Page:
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The History of the Great Irish Famine of 1847 (3rd ed.) (1902) eBook

This eBook from the Gutenberg Project consists of approximately 575 pages of information about The History of the Great Irish Famine of 1847 (3rd ed.) (1902).

With regard to the Treasury minute, announcing the stoppage of the Government works, he expresses his conviction that if they cease the result around Mallow will be starvation and death.  In view of the facts placed before the Commissioners by Mr. Gibson, which could, he says, be verified on oath by every member of the Mallow Relief Committee, he calls upon them not to leave the people to starve, their only resource being their potato gardens, which are utterly destroyed.

Parliament rose on the 28th of August.  The Queen’s Speech was read by the Lord Chancellor.  Her Majesty referred with thanks to the public spirit shown by the members of both Houses, in their attention to the business of the nation, during a laborious and protracted session She, of course, lamented the recurrence of the failure of the potato crop in Ireland, and had given, she said, her cordial assent to the measures framed to meet that calamity.  After the fashion of most royal speeches, she expressed her satisfaction at the diminution of crime—­not throughout the United Kingdom—­but in Ireland.

FOOTNOTES: 

[102] Times of 31st July, 1846.

[103] The italics are the Author’s.

[104] “Grand Juries feared neither God nor man.”—­Times, August 22, 1846.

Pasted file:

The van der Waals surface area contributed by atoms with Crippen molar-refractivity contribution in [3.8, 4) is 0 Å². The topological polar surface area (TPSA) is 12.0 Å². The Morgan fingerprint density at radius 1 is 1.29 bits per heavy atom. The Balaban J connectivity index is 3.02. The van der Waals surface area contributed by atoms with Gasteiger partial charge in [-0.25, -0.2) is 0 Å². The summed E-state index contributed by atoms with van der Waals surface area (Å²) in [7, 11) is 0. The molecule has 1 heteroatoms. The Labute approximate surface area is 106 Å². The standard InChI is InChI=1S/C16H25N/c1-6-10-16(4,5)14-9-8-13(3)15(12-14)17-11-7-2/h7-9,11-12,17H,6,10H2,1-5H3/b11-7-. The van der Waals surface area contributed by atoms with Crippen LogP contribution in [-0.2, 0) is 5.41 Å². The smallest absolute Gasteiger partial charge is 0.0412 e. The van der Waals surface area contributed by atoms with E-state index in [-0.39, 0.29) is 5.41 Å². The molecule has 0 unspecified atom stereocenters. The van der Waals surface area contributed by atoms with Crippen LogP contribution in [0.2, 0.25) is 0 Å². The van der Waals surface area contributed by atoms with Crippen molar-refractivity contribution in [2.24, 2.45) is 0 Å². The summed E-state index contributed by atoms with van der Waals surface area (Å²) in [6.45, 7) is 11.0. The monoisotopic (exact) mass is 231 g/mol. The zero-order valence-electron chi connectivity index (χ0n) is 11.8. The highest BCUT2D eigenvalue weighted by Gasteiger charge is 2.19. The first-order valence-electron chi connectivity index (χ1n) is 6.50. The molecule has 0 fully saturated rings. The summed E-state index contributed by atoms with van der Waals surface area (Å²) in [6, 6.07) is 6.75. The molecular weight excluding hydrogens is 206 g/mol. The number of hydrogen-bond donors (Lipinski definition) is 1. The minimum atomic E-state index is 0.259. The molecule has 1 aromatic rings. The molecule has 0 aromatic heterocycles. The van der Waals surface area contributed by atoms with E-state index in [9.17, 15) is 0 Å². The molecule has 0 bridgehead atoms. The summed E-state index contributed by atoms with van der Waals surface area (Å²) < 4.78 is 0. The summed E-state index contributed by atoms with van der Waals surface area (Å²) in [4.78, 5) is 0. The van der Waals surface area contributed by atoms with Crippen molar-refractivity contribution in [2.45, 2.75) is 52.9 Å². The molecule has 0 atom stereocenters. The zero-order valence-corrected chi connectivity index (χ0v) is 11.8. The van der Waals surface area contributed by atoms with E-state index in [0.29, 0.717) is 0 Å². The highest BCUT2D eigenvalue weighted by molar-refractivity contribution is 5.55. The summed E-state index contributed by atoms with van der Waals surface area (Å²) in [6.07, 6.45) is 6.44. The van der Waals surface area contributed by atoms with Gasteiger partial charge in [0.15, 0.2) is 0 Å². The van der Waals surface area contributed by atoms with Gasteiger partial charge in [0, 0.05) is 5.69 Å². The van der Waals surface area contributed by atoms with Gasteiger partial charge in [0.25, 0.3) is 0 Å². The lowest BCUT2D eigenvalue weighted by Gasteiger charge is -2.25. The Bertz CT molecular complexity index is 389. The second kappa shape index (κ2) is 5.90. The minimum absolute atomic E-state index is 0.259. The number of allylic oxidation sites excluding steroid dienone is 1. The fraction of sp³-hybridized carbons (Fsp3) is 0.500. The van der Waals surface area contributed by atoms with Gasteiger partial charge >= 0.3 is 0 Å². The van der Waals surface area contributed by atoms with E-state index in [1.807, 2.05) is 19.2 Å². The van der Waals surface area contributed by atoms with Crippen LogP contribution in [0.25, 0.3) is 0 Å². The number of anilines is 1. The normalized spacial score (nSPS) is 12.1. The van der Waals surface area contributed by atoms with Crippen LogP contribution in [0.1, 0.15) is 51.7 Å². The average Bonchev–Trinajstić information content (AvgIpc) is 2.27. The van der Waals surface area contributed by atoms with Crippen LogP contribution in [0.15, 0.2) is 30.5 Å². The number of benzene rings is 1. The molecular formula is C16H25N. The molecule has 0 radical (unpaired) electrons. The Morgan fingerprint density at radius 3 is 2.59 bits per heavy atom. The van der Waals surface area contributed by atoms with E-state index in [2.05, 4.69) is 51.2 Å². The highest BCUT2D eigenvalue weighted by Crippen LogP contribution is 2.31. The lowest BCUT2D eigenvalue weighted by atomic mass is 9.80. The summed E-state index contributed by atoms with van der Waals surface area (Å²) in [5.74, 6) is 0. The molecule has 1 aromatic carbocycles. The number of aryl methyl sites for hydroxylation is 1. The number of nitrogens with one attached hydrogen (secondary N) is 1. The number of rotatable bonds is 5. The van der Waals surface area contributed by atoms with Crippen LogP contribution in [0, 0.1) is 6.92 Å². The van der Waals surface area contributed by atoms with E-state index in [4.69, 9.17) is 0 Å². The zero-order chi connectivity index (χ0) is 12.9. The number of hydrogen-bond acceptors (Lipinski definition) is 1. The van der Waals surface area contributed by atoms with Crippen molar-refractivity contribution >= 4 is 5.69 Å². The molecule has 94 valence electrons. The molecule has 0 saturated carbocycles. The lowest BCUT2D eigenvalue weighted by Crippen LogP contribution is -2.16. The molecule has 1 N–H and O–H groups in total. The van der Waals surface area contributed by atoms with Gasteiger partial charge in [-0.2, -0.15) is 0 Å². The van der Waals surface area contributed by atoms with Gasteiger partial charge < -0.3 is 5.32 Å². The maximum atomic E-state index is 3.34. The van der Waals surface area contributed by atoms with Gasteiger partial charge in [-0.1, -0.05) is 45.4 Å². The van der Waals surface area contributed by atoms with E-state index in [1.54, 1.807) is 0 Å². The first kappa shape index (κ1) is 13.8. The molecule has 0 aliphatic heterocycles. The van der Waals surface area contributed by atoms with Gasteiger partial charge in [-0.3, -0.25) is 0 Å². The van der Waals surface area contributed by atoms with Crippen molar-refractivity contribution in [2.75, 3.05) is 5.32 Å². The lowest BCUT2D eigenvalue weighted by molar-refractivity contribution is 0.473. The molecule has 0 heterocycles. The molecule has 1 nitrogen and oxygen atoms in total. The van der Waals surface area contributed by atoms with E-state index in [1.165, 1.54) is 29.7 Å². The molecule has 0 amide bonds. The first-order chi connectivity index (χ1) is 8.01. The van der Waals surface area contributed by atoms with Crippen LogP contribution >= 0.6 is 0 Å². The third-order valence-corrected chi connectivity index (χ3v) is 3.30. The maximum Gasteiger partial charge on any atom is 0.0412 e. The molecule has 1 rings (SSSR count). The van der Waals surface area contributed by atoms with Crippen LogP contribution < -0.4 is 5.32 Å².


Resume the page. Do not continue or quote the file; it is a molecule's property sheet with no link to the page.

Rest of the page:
[105] Mr. Mitchell evidently alludes to the passage so often found in O’Connell’s speeches, commencing—­

“O Erin, shall it e’er be mine To wreak thy wrongs in battle line,” etc.

It is a curious fact that the Liberator, in the lapse of years, forgot where he had originally found the passage, as the following extract from the proceedings of the Repeal Association, on the 12th of April, 1844, will show:—­

“Mr. O’Connell—­As Mr. Steele began by correcting some errors which had crept into a published report of some of his observations, there is quite enough in that fact to justify me in following his example.  The errors to which I allude appear in a book recently published by a Frenchman, the Viscount D’Arlingcourt, whom I met accidentally at Tara, and who felt somewhat surprised and mortified, on being informed that I had not heard of him before.  In his work he speaks of the meeting, and he makes me state to him that six lines which I wrote in an album he presented to me for the purpose, were my own composition.  Now, I am a plain prose writer, and I neither wrote, nor said I wrote, the lines in question.  You may recollect them; they are as follows:—­

O Erin shall it e’er be mine, To wreak thy wrongs in battle line; To raise my victorhead and see Thy hills, thy dales, thy people free,—­That glance of bliss is all I crave, Betwixt my labours and my grave!  (Cheers.)

The rhythm is perfect, the versification excellent, and my disinclination to take the parentage is not because of any defect in them; but it is a matter of fact, there is only one word which I inserted, and which I claim as my own composition—­that word is ‘Erin.’  In the original lines the word was ‘Scotland;’ they are from a poem of Miss Mitford, called ’"Wallace ’—­a poem not as well known as it ought to be.”

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